How much transparency is too much transparency?

Supply chain and SCF-related visibility and transparency are critically important to inventory planning and optimisation, working capital management, demand and cash flow forecasting, and a wide range of related commercial and financial considerations. These enhanced capabilities and visibility have a direct bearing on risk analysis, assessment and mitigation, particularly critical in the context of trade that involves high-risk markets or untested commercial relationships.

The interplay of capabilities - technical and technological - together with those of relationships across global supply chains, combine to determine the degree to which a supply chain is a mechanistic assembly and transport tool, versus an information-rich, physically and financially optimised, highly adaptable ecosystem that serves its members as a competitive differentiator, bringing game-changing value and quality to markets around the world. This is far from hyperbole; it is well-known that advanced global supply chains can rival the most modern military forces in terms of execution, even in highly complex and challenging environments.

The perennial challenge of "supplier onboarding" in the context of payables finance programs is one area where the issue of ecosystem relationships is of fundamental importance. Such SCF techniques involve the increasingly common scenario where a large anchor/buyer client uses its credit standing and borrowing capacity to provide affordable liquidity (typically) to an invited subset of suppliers.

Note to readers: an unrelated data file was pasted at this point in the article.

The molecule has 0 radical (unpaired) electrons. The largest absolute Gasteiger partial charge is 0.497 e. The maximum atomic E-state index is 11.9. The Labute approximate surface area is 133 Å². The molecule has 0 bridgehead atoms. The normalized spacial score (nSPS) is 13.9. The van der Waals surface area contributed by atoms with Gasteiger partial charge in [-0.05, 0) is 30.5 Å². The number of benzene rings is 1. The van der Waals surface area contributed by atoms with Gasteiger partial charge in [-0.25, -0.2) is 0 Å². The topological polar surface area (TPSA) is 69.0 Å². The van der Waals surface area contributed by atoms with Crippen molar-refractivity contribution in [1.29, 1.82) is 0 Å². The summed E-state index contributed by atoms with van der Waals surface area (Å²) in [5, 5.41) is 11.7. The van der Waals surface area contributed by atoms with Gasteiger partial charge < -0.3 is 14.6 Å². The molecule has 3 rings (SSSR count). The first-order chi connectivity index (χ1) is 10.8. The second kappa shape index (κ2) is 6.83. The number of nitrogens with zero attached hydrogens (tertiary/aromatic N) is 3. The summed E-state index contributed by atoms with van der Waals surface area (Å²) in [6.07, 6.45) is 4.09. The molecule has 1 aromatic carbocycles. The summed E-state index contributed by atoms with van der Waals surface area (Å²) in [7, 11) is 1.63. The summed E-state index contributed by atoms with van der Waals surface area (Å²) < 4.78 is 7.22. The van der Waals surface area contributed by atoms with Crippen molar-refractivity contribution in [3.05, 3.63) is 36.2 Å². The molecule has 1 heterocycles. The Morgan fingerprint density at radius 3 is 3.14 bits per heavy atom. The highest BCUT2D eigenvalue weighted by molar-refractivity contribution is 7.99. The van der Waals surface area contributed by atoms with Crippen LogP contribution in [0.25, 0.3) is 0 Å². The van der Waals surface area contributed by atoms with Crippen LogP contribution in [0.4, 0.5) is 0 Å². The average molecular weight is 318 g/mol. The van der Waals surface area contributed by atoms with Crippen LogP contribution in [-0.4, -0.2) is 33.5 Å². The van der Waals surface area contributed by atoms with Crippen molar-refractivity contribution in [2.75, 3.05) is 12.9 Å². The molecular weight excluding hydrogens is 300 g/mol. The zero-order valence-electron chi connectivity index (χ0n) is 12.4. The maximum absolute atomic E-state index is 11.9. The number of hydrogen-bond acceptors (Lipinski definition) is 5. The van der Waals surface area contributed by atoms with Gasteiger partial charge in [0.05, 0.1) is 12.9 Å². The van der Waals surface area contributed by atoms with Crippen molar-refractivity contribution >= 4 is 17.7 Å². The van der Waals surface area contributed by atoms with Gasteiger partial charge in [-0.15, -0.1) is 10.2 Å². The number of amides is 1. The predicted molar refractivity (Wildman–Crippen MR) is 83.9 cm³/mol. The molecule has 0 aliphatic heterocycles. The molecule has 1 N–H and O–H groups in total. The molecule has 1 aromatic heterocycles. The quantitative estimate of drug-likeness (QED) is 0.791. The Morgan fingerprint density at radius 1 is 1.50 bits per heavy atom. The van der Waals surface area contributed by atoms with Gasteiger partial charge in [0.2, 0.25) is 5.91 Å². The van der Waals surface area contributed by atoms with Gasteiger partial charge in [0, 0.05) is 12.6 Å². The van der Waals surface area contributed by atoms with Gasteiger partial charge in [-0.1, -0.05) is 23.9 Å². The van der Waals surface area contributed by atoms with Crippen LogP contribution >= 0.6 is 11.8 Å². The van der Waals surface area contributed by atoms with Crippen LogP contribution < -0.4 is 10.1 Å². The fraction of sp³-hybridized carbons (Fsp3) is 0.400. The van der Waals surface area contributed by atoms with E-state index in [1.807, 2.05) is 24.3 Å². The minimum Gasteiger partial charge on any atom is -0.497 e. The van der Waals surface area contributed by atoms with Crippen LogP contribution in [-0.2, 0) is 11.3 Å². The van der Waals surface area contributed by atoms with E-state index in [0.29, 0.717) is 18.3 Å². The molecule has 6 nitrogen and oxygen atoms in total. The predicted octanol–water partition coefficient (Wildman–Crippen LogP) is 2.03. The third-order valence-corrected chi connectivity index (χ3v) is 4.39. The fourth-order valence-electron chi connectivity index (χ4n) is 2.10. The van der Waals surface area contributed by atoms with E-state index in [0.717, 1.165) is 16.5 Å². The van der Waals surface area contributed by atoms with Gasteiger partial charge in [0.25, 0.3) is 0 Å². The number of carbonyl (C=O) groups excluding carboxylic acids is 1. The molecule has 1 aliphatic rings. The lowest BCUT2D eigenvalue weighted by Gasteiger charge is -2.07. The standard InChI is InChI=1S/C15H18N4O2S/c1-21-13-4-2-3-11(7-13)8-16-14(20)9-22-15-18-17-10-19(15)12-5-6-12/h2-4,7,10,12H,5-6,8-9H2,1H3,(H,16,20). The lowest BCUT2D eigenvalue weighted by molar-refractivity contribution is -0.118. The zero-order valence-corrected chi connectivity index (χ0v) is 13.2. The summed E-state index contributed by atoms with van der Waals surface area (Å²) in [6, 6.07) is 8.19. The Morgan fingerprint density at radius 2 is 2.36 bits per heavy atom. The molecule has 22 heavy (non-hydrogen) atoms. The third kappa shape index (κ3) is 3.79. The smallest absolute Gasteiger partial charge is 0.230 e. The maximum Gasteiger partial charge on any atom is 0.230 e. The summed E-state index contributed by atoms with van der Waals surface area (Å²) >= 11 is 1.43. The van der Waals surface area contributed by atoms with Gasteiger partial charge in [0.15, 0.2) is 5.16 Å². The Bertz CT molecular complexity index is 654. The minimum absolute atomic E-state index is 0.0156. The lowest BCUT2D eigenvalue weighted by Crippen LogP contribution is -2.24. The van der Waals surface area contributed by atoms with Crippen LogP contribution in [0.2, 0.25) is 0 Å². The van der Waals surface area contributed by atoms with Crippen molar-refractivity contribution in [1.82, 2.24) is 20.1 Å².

In the context of this relatively popular and growing technique of supply chain finance, practitioners frequently note that there are challenges in convincing suppliers to participate, due to a perception among some members of supplier communities - mostly SMEs - that they would expose too much about their financial status to their buyer client. The risk that is perceived is in giving away too much about cash flow and working capital needs and weaknesses, and thereby exposing suppliers to "strong-arm" negotiation tactics.

Although well-structured programs can allow suppliers to collect payment more quickly on approved invoices, while simultaneously permitting buyers to delay disbursement (an apparent win for both parties) a significant part of the supplier onboarding challenges relates to the above concern, coming down to a fundamental distrust between buyer and supplier. It is a matter of the nature and health of commercial relationships within a supply chain, with these relationship issues directly impacting the financial health, robustness and competitiveness of the entire supply chain, and therefore of the products and services associated to it.